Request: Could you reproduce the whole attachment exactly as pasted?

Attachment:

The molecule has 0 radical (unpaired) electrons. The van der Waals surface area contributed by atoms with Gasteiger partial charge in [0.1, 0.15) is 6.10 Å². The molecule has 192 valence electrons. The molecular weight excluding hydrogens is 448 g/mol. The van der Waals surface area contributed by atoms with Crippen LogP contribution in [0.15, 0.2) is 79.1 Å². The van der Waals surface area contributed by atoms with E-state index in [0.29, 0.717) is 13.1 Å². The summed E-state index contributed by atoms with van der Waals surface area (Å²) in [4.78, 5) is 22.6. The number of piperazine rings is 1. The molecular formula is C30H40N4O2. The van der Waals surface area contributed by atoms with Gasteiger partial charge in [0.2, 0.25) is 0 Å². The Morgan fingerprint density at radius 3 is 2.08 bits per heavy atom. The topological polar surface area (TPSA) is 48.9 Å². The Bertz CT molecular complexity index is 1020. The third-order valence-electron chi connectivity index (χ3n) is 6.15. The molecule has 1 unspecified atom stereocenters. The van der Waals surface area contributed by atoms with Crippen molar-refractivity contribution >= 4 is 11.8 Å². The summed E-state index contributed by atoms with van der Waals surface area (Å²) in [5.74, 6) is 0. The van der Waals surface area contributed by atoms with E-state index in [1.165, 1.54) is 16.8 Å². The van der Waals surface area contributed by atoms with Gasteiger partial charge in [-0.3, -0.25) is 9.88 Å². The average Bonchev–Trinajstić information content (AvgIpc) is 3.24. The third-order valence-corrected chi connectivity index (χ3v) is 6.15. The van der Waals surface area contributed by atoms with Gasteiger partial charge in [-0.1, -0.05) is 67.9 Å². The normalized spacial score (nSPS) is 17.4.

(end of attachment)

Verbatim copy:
The molecule has 0 radical (unpaired) electrons. The van der Waals surface area contributed by atoms with Gasteiger partial charge in [0.1, 0.15) is 6.10 Å². The molecule has 192 valence electrons. The molecular weight excluding hydrogens is 448 g/mol. The van der Waals surface area contributed by atoms with Crippen LogP contribution in [0.15, 0.2) is 79.1 Å². The van der Waals surface area contributed by atoms with E-state index in [0.29, 0.717) is 13.1 Å². The summed E-state index contributed by atoms with van der Waals surface area (Å²) in [4.78, 5) is 22.6. The number of piperazine rings is 1. The molecular formula is C30H40N4O2. The van der Waals surface area contributed by atoms with Gasteiger partial charge in [0.2, 0.25) is 0 Å². The Morgan fingerprint density at radius 3 is 2.08 bits per heavy atom. The topological polar surface area (TPSA) is 48.9 Å². The Bertz CT molecular complexity index is 1020. The third-order valence-electron chi connectivity index (χ3n) is 6.15. The molecule has 1 unspecified atom stereocenters. The van der Waals surface area contributed by atoms with Crippen molar-refractivity contribution >= 4 is 11.8 Å². The summed E-state index contributed by atoms with van der Waals surface area (Å²) in [5.74, 6) is 0. The van der Waals surface area contributed by atoms with E-state index in [1.165, 1.54) is 16.8 Å². The van der Waals surface area contributed by atoms with Gasteiger partial charge in [-0.3, -0.25) is 9.88 Å². The average Bonchev–Trinajstić information content (AvgIpc) is 3.24. The third-order valence-corrected chi connectivity index (χ3v) is 6.15. The van der Waals surface area contributed by atoms with Gasteiger partial charge in [-0.1, -0.05) is 67.9 Å². The normalized spacial score (nSPS) is 17.4.